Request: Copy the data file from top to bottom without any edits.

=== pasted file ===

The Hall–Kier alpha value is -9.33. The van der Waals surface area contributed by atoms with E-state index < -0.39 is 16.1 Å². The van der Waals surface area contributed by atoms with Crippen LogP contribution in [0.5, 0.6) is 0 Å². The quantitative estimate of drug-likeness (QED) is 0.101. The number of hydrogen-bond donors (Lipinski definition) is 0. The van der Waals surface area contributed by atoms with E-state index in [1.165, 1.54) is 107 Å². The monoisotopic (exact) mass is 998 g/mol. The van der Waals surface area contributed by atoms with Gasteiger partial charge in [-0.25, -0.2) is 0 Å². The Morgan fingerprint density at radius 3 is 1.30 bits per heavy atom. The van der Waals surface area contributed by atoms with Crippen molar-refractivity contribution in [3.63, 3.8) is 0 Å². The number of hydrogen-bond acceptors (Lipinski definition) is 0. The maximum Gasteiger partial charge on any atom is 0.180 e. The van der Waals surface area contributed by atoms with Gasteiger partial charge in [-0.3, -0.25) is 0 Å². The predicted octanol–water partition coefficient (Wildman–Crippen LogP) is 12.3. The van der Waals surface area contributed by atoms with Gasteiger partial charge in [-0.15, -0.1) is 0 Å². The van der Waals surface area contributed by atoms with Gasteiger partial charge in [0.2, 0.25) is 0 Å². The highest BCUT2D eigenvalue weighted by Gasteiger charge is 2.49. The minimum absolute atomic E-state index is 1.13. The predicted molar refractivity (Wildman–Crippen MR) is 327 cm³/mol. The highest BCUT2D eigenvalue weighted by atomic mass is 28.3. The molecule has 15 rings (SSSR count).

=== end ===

The Hall–Kier alpha value is -9.33. The van der Waals surface area contributed by atoms with E-state index < -0.39 is 16.1 Å². The van der Waals surface area contributed by atoms with Crippen LogP contribution in [0.5, 0.6) is 0 Å². The quantitative estimate of drug-likeness (QED) is 0.101. The number of hydrogen-bond donors (Lipinski definition) is 0. The van der Waals surface area contributed by atoms with E-state index in [1.165, 1.54) is 107 Å². The monoisotopic (exact) mass is 998 g/mol. The van der Waals surface area contributed by atoms with Gasteiger partial charge in [-0.25, -0.2) is 0 Å². The Morgan fingerprint density at radius 3 is 1.30 bits per heavy atom. The van der Waals surface area contributed by atoms with Crippen molar-refractivity contribution in [3.63, 3.8) is 0 Å². The number of hydrogen-bond acceptors (Lipinski definition) is 0. The maximum Gasteiger partial charge on any atom is 0.180 e. The van der Waals surface area contributed by atoms with Gasteiger partial charge in [-0.3, -0.25) is 0 Å². The predicted octanol–water partition coefficient (Wildman–Crippen LogP) is 12.3. The van der Waals surface area contributed by atoms with Gasteiger partial charge in [-0.15, -0.1) is 0 Å². The van der Waals surface area contributed by atoms with Gasteiger partial charge in [0.2, 0.25) is 0 Å². The highest BCUT2D eigenvalue weighted by Gasteiger charge is 2.49. The minimum absolute atomic E-state index is 1.13. The predicted molar refractivity (Wildman–Crippen MR) is 327 cm³/mol. The highest BCUT2D eigenvalue weighted by atomic mass is 28.3. The molecule has 15 rings (SSSR count).